Ismail Khan said that he also raised the subject of refugees and unemployment, according to Herat TV. "I asked Mr. Khatami not to force refugees to leave Iran and pave the way for the creation of some employment in their country [Iran]." (Bill Samii)

'ALL AFGHAN REFUGEES MUST LEAVE IRAN'... Iran is fed up with the burden of some 2 million refugees from Afghanistan, Armenia, Azerbaijan, Iraq, and elsewhere. The refugees use social services, they are accused of criminal activities, and they take jobs that could go to Iranians, who are contending with a 25 percent unemployment rate. Iran is therefore forcing Afghan refugees to go home.

Ahmad Husseini, the Interior Ministry official in charge of dealing with refugees, said that 5.082 million rials ($635.25 at the market rate) a year is spent on each Afghan refugee, IRNA reported on 5 August, and the total cost to Iran is $4.5 million annually. Husseini said that international organizations contribute $6 per refugee per year. Husseini also said that 2.4 million Afghans have been registered in Iran and another 200,000-250,000 live there without permits. Iran and the UN High Commission for Refugees (UNHCR) signed an agreement setting 11 August as the deadline for unregistered and undocumented refugees to obtain exit permits, but that deadline was extended to 27 August owing to what an Interior Ministry statement termed "the deep interest shown by the Afghan refugees for repatriation." Mashhad radio's Dari-language service on 10 August went on to report that "the disciplinary forces will find any illegal Afghan refugees and send them back to Afghanistan" after the deadline.

Meanwhile, Interior Ministry official Javad Assadollahi said in the northeastern city of Taiabad that some 157,000 Afghans have gone back to their country since April. He added that this is the "best time" for them to leave because they could take all their property and up to $1,000 worth of Iranian goods (presumably for resale). Assadollahi also said these returnees will receive a travel grant upon arrival at their final destinations.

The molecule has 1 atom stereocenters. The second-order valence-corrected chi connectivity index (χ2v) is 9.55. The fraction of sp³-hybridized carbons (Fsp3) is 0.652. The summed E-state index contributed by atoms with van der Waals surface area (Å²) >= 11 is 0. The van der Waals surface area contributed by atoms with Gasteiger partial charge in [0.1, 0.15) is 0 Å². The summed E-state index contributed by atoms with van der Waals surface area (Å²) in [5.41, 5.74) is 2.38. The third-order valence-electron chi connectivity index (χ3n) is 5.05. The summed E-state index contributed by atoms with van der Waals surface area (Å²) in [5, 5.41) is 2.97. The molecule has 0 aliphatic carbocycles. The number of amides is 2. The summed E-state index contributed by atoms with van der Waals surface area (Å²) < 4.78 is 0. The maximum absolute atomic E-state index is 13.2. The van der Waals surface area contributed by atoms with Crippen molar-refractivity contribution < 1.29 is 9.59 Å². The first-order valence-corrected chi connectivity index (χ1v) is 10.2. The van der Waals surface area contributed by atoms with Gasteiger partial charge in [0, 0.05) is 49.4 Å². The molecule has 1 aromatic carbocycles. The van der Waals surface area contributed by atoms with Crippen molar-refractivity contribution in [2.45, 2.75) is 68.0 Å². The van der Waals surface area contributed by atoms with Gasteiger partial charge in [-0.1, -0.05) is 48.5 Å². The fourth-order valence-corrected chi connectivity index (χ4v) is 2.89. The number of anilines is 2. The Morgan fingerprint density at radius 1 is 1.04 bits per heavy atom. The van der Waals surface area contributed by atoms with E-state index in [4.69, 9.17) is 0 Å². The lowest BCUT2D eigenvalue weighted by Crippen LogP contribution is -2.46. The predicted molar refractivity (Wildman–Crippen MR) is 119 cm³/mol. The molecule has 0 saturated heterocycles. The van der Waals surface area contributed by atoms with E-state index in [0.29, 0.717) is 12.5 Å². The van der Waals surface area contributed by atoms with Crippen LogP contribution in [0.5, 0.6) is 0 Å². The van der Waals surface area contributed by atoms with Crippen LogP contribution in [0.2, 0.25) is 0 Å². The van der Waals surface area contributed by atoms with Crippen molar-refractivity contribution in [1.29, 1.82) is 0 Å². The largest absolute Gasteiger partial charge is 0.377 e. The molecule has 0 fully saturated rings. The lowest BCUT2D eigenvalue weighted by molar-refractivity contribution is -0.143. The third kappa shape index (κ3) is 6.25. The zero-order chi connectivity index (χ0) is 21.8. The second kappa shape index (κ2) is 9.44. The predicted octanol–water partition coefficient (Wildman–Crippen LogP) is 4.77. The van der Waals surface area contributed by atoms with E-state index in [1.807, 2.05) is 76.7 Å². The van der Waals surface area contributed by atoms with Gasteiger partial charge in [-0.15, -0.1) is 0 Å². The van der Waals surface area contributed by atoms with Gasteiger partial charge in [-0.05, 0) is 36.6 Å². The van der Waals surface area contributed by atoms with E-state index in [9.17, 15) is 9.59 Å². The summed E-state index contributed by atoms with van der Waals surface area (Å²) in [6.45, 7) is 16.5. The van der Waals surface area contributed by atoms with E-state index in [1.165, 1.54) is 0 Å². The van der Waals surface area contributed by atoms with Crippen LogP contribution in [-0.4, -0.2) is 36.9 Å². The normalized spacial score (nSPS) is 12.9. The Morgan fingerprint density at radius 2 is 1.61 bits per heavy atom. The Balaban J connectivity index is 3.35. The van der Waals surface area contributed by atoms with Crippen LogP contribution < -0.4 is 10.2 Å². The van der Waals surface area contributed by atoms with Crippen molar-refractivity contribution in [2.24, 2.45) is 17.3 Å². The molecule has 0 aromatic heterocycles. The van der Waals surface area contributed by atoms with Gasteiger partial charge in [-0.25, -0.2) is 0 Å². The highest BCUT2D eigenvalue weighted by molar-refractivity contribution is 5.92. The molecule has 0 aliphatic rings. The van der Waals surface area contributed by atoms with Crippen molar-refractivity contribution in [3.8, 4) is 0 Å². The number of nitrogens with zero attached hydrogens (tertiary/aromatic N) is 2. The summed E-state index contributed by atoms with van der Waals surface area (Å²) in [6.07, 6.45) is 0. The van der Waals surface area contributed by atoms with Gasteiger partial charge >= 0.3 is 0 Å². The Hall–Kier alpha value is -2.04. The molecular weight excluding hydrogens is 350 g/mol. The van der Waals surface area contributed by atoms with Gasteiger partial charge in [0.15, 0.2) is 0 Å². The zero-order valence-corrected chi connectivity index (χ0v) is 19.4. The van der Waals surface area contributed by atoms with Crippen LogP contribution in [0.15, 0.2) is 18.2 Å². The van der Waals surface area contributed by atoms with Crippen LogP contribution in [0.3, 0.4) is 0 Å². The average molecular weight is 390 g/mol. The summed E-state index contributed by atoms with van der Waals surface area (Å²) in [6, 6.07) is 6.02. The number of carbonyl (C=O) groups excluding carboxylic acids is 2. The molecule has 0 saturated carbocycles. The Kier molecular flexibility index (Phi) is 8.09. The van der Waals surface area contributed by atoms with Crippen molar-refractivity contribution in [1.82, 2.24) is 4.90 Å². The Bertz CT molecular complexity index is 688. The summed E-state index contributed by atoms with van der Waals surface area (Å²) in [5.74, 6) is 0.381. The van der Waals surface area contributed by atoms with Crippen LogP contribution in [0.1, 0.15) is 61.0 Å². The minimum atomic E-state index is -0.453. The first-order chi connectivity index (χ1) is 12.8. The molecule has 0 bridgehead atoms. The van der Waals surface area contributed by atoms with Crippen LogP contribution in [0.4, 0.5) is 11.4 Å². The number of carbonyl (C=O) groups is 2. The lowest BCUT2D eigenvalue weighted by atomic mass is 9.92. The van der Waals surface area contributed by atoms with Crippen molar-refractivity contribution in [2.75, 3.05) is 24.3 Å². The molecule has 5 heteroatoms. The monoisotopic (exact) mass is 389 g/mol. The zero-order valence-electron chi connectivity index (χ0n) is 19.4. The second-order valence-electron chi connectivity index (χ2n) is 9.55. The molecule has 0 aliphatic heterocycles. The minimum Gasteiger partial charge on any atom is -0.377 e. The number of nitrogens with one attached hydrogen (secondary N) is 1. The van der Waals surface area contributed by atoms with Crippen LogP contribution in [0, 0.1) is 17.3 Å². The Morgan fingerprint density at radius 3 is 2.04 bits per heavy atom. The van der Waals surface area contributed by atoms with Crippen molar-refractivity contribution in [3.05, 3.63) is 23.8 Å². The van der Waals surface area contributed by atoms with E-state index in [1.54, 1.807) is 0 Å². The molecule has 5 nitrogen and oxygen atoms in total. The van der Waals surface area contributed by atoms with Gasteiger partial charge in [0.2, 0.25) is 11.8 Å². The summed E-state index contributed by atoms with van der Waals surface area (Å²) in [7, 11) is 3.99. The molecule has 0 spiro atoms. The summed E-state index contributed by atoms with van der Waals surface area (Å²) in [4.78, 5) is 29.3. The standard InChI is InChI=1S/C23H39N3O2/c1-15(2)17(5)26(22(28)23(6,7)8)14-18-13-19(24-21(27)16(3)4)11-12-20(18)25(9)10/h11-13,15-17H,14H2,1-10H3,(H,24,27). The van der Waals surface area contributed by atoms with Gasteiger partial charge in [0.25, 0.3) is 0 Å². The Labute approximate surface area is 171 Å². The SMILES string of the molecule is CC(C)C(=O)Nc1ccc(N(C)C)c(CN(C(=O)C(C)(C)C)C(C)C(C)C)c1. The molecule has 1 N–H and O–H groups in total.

Iran's overt desire to see the last of the refugees may be one reason for an 11 August statement by UNHCR's Kabul spokeswoman, Maki Shinohara, who claimed that Iranian authorities are forcing the Afghan refugees to leave. She said that 10,000 Afghans returned in the first week of August, whereas an average of 6,500 a week returned in July. Shinohara went on to say that the Iranian authorities refused to register Afghan children for school and told the refugees that if they do not return to Afghanistan they no longer will be eligible for UN assistance, according to AP.

An interview by the Interior Ministry's Ahmad Husseini in the 29 July "Jomhuri-yi Islami" supports the claims of UNHCR's Shinohara. In Husseini's words, "All Afghan refugees must leave Iran." The first phase of the repatriation program will deal with illegal refugees, he said.

In the second phase, Husseini said, Afghans with residence permits who refuse to leave will be subject to "limitations." "As one of these limitations, we will increase the cost of living for Afghans, because we no longer view them as refugees, and their qualifications do not meet the conditions mentioned in the Geneva Convention relating to the status of refugees. Thus, all Afghans who refuse to return to their country will be deprived of all subsidies granted to refugees. To have a job in Iran, these persons will have to obtain a work permit, and pay tax. Since the Iranian Constitution recognizes free education only for Iranian citizens, Afghans who remain in Iran will have to pay the cost of their children's education. They will not even be able to use subsidies relating to transportation, health, and other services."

Husseini had little sympathy, furthermore, for Iranian women who married Afghan men. He said, "We warned Iranian families that wanted to marry their daughters to foreign citizens to be careful.... The law of Afghanistan imposes the husband's nationality on the wife.... The children of these women will also be regarded as Afghan nationals. We are giving passports to these ladies and their children to leave the country." Husseini added, "Again, I announce that Iranian citizens must avoid marrying foreigners, especially Afghan nationals."

A report in the 15 August issue of Kabul's "Anis" newspaper confirmed that Afghan refugees in Iran are being pressured to leave. An editorial in the 8 August issue of "Shahadat," a Peshawar daily written in Afghanistan's Dari language, also said, "Iranian officials want to get rid of Afghan refugees." The editorial said Iranian police and government officials display a bad attitude toward the refugees and sometimes use abusive language against them. In some cases, the Iranian authorities arrest and deport children without informing their parents, disregarding their possession of proper documentation.